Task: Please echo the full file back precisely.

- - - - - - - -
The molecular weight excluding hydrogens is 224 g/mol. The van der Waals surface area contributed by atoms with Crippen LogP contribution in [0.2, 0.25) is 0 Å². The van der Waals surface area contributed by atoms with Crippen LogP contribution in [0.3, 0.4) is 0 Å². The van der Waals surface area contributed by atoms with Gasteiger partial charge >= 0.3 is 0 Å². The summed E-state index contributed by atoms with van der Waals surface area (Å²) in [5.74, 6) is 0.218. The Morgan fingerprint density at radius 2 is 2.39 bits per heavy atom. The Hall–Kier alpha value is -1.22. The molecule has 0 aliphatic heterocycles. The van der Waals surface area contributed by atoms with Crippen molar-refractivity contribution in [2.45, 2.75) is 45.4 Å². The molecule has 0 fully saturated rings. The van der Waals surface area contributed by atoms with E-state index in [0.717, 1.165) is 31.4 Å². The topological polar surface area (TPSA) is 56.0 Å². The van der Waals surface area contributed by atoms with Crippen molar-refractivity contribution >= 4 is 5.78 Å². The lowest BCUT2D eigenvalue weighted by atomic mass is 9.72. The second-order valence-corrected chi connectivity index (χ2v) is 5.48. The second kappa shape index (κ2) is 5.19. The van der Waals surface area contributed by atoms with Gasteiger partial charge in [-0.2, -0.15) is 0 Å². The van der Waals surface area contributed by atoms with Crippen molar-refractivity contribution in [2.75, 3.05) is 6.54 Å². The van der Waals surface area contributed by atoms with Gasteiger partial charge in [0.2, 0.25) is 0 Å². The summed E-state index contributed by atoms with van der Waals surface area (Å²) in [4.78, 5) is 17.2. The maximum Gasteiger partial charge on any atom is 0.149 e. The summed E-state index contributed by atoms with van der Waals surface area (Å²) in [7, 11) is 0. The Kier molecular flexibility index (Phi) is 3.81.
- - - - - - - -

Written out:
The molecular weight excluding hydrogens is 224 g/mol. The van der Waals surface area contributed by atoms with Crippen LogP contribution in [0.2, 0.25) is 0 Å². The van der Waals surface area contributed by atoms with Crippen LogP contribution in [0.3, 0.4) is 0 Å². The van der Waals surface area contributed by atoms with Gasteiger partial charge >= 0.3 is 0 Å². The summed E-state index contributed by atoms with van der Waals surface area (Å²) in [5.74, 6) is 0.218. The Morgan fingerprint density at radius 2 is 2.39 bits per heavy atom. The Hall–Kier alpha value is -1.22. The molecule has 0 aliphatic heterocycles. The van der Waals surface area contributed by atoms with Crippen molar-refractivity contribution in [2.45, 2.75) is 45.4 Å². The molecule has 0 fully saturated rings. The van der Waals surface area contributed by atoms with E-state index in [0.717, 1.165) is 31.4 Å². The topological polar surface area (TPSA) is 56.0 Å². The van der Waals surface area contributed by atoms with Crippen molar-refractivity contribution >= 4 is 5.78 Å². The lowest BCUT2D eigenvalue weighted by atomic mass is 9.72. The second-order valence-corrected chi connectivity index (χ2v) is 5.48. The second kappa shape index (κ2) is 5.19. The van der Waals surface area contributed by atoms with Gasteiger partial charge in [-0.2, -0.15) is 0 Å². The van der Waals surface area contributed by atoms with Crippen molar-refractivity contribution in [2.75, 3.05) is 6.54 Å². The van der Waals surface area contributed by atoms with Gasteiger partial charge in [0.2, 0.25) is 0 Å². The summed E-state index contributed by atoms with van der Waals surface area (Å²) in [4.78, 5) is 17.2. The maximum Gasteiger partial charge on any atom is 0.149 e. The summed E-state index contributed by atoms with van der Waals surface area (Å²) in [7, 11) is 0. The Kier molecular flexibility index (Phi) is 3.81.